criticismExhibitions
Sunday, May 1st, 2005

James Bohary


Elizabeth Harris Gallery
529 W 20th Street, New York
212-463-9666

Through May 27

James Bohary Ken-Bali 2003  oil on linen, 38 x 31 inches Courtesy Elizabeth Harris Gallery

James Bohary, Ken-Bali 2003 oil on linen, 38 x 31 inches Courtesy Elizabeth Harris Gallery

Abstract-Expressionism is a tough act to revisit; whose gestures today could seem as authoritative—and yet so personally revealing—as Jackson Pollock’s?

Nevertheless “Ab-Ex” continues to be a fertile source for many contemporary painters, among them James Bohary, whose encrusted but quirkily disciplined canvases remind us that good expressionist painting is more than just soul-baring pyrotechnics. The 65-year old painter has been producing his own brand of lushly abstracted images for over thirty years, using brushy strokes and saturated hues suggestive sometimes of Monet’s mellifluous “Water Lilies,” but more often of the rude thrashings of de Kooning. His seventeen paintings currently at Elizabeth Harris show a continuing predilection for the scenery of upstate New York , Puerto Rico, and Newfoundland (though, as always, such specifics must be inferred from the titles, as the paintings evoke poetic rather than topographical spaces.)

Despite the consistency of Mr. Bohary’s themes, his working methods seem grabbed from the air. Viewed up close, his colors jar and dislocate; his strokes, varying from sleek coatings to scattered stabs, serve usually to impart color but at other times to superimpose grids and details. There appear to be no habits or even pre-conceptions of figure/ground relationships or of space, whether intimate or panoramic. By comparison, de Kooning’s conception of space can seem elegantly consistent.

Mr. Bohary’s images, however, have a surprising concreteness. On the whole his compositions expand muscularly against the canvas edges, their rhythms imparting a sense of gravity’s vertical pressure and the resistance of horizontals. His color is non-formulaic, yet specific; some hues turn unexpectedly neutral to make way for others, while others maintain full colorfulness even over huge contrasts of tone. The result is that in a painting like “Cross Country Winter” (2002), a bluish-white horizontal slash at bottom, turning duller and pinker in its upper portion, is enough to convey the ground plane sliding deeply beneath overhanging trees and a remote sky.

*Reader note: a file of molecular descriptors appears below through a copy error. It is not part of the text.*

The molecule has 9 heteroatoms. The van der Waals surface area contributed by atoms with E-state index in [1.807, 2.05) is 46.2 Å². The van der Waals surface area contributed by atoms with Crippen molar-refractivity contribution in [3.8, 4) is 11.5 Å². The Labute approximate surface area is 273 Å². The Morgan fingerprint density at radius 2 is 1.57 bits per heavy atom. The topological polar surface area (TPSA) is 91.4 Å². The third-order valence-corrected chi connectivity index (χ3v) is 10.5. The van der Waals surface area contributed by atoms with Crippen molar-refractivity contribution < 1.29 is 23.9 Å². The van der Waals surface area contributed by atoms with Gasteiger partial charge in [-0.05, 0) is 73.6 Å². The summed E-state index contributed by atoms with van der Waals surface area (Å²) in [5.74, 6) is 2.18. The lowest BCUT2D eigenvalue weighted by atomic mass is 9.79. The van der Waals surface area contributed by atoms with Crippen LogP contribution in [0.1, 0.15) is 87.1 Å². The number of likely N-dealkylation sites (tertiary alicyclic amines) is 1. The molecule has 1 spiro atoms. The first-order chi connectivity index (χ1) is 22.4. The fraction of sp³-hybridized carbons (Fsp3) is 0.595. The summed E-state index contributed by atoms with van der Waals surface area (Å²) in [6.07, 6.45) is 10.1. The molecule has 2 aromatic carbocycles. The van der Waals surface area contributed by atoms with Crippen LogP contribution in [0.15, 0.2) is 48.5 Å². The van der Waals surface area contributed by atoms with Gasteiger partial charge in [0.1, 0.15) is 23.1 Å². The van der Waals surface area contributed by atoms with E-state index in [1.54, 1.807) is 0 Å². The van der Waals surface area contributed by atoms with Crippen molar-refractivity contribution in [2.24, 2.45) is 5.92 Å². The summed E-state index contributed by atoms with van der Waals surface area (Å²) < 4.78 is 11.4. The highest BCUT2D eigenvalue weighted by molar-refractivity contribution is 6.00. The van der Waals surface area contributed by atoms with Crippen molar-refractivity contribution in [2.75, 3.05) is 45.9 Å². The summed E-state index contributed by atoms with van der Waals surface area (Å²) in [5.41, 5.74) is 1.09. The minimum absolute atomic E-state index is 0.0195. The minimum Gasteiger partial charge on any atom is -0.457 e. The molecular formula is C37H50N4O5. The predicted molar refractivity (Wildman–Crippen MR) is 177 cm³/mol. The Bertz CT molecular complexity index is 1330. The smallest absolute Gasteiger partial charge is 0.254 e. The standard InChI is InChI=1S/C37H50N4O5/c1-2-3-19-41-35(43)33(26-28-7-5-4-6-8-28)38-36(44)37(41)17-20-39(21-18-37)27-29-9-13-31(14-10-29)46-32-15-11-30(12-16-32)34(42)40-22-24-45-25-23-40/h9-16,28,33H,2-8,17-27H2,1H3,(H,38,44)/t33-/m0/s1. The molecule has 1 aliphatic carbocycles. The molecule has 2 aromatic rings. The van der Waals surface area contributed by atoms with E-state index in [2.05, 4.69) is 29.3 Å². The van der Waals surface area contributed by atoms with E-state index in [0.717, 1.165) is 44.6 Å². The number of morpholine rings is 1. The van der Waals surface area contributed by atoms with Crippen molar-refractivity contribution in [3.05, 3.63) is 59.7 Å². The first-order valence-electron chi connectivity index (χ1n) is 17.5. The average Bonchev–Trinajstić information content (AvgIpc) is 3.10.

James Bohary  Syd-City 2005   oil on linen, 54 x 48 inches Courtesy Elizabeth Harris Gallery

James Bohary, Syd-City 2005 oil on linen, 54 x 48 inches Courtesy Elizabeth Harris Gallery

Most works here provide fewer toeholds of description. The irregularly drawn grid in “Sid-City” (2005) might denote either buildings or entire city blocks; in either case it provides a foil for the adamant thrusts of color immediately above: a block of neutral off-white propped by a flaming slash of orange, then a glide of scarlet strokes abruptedly halted by two quick stabs of red and yellow. A singularly brilliant white (A cloud? A snow-covered peak?) peers from a higher point made remote by the image’s continuing rhythms. Mr. Bohary’s tireless reworking of the placement and intensity of these forms has conjured a coherent visual event–and the squared, staccato pulses give the impression of “city” in ways that a mere enumeration of detail never could.

As for those exotic-sounding titles, like “Whale-Blow-Outside” and “Ken-Bali”– suffice to say, they offer possibilities instead of explanations. In “Ken-Bali” (2003), color sequences intimate a limpid clearing between a foreground of matted green-blues and more purplish, detailed background masses. A grill-like form might be a structure, while squiggles hint at discrete shrubs. Is “Ken” that bluish mass shifting across the clearing, or the faint outlines of a large face at center? The artist’s gifts as storyteller lie in the pictorial rather than the literal, but such is the eloquence of his constructions that this hardly detracts. Perhaps for the artist, too, the literal identities are fragmentary and elusive.

The buttery, atmospheric passages of some paintings recall the early work of his one-time teacher Philip Guston, but the similarity ends there; Mr. Guston’s paintings from the 50s and 60s seems placid and just slightly insular—a little like navel-contemplation–compared to the younger artist’s hunger for external stimuli and his loathing to stand still. Mr. Bohary’s pursuit of expressionism is neither superficially descriptive nor indulgently mannered—it represents, in short, a new and personal experience. No small achievement, considering its debt to modern America ‘s first, and arguably greatest, indigenous art movement.


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